|Reference to the chart in figure 1-35 will show that banking
an airplane just over 75° in a steep turn increases the stalling speed
by 100 percent. If the normal unaccelerated stalling speed is 45 knots,
the pilot must keep the airspeed above 90 knots in a 75° bank to prevent
sudden entry into a violent power stall. This same effect will take place
in a quick pullup from a dive or maneuver producing load factors above
1 G. Accidents have resulted from sudden, unexpected loss of control, particularly
in a steep turn near the ground.
Reference to the chart in figure 1-35 will show that banking an airplane just over 75° in a steep turn increases the stalling speed by 100 percent. If the normal unaccelerated stalling speed is 45 knots, the pilot must keep the airspeed above 90 knots in a 75° bank to prevent sudden entry into a violent power stall. This same effect will take place in a quick pullup from a dive or maneuver producing load factors above 1 G. Accidents have resulted from sudden, unexpected loss of control, particularly in a steep turn near the ground.
Design maneuvering speed can be found in the Pilot’s Operating Handbook
or on a placard within the cockpit. It can also be determined by multiplying
the normal unaccelerated stall speed by the square root of the limit load
factor. A rule of thumb that can be used to determine the maneuvering speed
is approximately 1.7 times the normal stalling speed.
Thus, an airplane which normally stalls at 35 knots should never be stalled when the airspeed is above 60 knots (35 knots x 1.7 = 59.5 knots).
A knowledge of this must be applied from two points of view by the competent pilot: the danger of inadvertently stalling the airplane by increasing the load factor such as in a steep turn or spiral; and that intentionally stalling an airplane above its design maneuvering speed imposes a tremendous load factor on the structure.
Effect of Speed on Load Factor
The amount of excess load that can be imposed on the wing depends on how fast the airplane is flying. At slow speeds, the maximum available lifting force of the wing is only slightly greater than the amount necessary to support the weight of the airplane. Consequently, the load factor should not become excessive even if the controls are moved abruptly or the airplane encounters severe gusts, as previously stated. The reason for this is that the airplane will stall before the load can become excessive. However, at high speeds, the lifting capacity of the wing is so great that a sudden movement of the elevator controls or a strong gust may increase the load factor beyond safe limits. Because of this relationship between speed and safety, certain “maximum” speeds have been established. Each airplane is restricted in the speed at which it can safely execute maneuvers, withstand abrupt application of the controls, or fly in rough air. This speed is referred to as the design maneuvering speed, which was discussed previously.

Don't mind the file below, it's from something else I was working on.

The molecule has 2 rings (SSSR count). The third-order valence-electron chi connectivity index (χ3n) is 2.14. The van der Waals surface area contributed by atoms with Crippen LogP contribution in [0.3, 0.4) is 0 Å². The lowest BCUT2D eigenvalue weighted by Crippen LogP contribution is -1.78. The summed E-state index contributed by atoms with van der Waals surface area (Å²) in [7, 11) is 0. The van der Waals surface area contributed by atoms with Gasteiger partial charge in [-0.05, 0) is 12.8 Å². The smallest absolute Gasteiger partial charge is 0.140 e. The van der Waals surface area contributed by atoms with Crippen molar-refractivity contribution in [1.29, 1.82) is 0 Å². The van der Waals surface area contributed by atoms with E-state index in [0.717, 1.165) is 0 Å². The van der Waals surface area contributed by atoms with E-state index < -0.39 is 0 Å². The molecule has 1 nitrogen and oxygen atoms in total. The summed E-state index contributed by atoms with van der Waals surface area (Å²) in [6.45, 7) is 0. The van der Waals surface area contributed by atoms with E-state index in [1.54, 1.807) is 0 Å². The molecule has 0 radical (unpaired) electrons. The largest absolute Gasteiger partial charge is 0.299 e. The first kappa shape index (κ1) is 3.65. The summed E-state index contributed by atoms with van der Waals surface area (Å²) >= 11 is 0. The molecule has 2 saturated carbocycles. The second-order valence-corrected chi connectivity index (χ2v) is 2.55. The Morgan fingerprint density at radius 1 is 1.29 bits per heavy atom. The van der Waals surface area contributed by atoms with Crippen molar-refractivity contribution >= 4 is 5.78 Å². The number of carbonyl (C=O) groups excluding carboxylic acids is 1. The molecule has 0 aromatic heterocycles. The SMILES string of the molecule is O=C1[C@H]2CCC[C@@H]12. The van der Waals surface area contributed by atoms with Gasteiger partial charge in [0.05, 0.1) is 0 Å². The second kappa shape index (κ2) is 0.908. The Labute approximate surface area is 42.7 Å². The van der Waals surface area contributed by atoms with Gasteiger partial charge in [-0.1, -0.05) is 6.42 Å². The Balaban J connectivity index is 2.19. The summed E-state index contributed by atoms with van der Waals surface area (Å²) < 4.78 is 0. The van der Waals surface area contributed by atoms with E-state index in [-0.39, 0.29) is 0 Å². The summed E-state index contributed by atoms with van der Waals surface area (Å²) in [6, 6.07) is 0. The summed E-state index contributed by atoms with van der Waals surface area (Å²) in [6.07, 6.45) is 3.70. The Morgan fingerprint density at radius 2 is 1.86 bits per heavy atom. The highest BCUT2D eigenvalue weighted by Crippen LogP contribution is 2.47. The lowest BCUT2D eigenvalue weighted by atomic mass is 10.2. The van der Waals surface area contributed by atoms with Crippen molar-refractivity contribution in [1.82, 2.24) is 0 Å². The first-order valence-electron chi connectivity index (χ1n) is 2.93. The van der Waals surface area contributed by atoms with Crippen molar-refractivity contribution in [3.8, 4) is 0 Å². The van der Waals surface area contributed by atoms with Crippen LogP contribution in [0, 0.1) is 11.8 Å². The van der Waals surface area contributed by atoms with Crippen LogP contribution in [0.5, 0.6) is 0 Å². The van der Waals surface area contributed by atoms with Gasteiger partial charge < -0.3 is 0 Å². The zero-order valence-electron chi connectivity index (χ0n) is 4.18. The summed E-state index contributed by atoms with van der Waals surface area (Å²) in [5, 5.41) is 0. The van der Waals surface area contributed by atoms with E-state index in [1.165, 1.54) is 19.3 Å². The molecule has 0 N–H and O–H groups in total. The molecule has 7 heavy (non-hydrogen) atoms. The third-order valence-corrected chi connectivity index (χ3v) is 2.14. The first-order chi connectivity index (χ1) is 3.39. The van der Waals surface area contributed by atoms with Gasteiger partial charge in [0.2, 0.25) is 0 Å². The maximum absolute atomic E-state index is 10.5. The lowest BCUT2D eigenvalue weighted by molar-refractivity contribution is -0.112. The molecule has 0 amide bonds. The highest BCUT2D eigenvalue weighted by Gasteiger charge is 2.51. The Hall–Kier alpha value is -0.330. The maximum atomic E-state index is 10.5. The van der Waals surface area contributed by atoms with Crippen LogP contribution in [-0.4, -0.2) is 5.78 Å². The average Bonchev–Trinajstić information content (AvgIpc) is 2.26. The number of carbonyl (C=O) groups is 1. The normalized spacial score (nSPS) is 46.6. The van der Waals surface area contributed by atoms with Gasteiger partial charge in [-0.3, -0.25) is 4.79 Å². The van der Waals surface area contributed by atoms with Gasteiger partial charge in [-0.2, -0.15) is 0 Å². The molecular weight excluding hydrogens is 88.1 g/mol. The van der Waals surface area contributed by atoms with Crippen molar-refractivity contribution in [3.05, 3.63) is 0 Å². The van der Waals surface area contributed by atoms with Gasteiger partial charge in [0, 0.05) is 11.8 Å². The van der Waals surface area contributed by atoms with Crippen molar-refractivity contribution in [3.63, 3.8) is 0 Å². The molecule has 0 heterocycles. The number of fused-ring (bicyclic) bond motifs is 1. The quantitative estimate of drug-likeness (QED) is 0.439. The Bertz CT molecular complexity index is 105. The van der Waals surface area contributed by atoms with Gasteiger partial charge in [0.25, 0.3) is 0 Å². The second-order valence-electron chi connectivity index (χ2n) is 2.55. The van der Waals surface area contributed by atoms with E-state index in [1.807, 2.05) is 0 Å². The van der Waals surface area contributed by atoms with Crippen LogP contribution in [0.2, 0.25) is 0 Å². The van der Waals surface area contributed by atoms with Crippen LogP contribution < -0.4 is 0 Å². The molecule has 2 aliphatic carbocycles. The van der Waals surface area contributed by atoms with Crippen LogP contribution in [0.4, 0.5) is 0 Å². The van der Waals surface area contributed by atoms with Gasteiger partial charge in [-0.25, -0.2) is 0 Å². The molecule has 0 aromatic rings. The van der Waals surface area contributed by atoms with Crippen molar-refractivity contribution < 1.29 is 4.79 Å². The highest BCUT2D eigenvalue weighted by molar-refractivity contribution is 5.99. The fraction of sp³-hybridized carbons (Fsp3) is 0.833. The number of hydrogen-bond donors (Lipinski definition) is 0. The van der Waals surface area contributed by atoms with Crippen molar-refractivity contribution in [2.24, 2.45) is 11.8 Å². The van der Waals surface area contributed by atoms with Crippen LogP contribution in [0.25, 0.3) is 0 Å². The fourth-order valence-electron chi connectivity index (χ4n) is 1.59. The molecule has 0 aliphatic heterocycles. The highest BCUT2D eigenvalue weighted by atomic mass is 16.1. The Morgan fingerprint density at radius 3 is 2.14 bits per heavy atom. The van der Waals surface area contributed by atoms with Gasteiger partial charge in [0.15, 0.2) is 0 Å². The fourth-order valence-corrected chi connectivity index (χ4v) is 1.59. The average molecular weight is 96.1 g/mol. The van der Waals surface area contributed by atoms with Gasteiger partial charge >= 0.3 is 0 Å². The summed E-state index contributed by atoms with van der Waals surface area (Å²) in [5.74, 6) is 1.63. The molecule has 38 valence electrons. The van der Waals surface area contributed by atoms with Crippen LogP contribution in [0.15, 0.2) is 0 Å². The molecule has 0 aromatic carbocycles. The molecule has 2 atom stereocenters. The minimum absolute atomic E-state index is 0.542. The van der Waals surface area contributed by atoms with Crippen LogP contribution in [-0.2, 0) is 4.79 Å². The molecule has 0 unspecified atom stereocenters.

Summarizing, at speeds below design maneuvering speed, the airplane should stall before the load factor can become excessive. At speeds above maneuvering speed, the limit load factor for which an airplane is stressed can be exceeded by abrupt or excessive application of the controls or by strong turbulence.
Effect of Flight Maneuvers on Load Factor
Load factors apply to all flight maneuvers. In straight-and-level unaccelerated flight, a load factor of 1G is always present, but certain maneuvers are known to involve relatively high load factors.
• Turns—As previously discussed, increased load factors are a characteristic of all banked turns. Load factors become significant both to flight performance and to the load on wing structure as the bank increases beyond approximately 45°.
• Stalls—The normal stall entered from straight-and-level flight, or an unaccelerated straight climb, should not produce added load factors beyond the 1G of straight-and-level flight. As the stall occurs, however, this load factor may be reduced toward zero, the factor at which nothing seems to have weight, and the pilot has the feeling of “floating free in space.” In the event recovery is made by abruptly moving the elevator control forward, a negative load is created which raises the pilot from the seat. This is a negative wing load and usually is so small that there is little effect on the airplane structure. The pilot should be cautioned, however, to avoid sudden and forceful control movements because of the possibility of exceeding the structural load limits.
During the pullup following stall recovery, however, significant load factors are often encountered. These may be increased by excessively steep diving, high airspeed, and abrupt pullups to level flight. One usually leads to the other, thus increasing the resultant load factor. The abrupt pullup at a high diving speed may easily produce critical loads on structures, and may produce recurrent or secondary stalls by building up the load factor to the point that the speed of the airplane reaches the stalling airspeed during the pullup.
• Advanced Maneuvers—Spins, chandelles, lazy eights, and snap maneuvers will not be covered in this handbook. However, before attempting these maneuvers, pilots should be familiar with the airplane being flown, and know whether or not these maneuvers can be safely performed.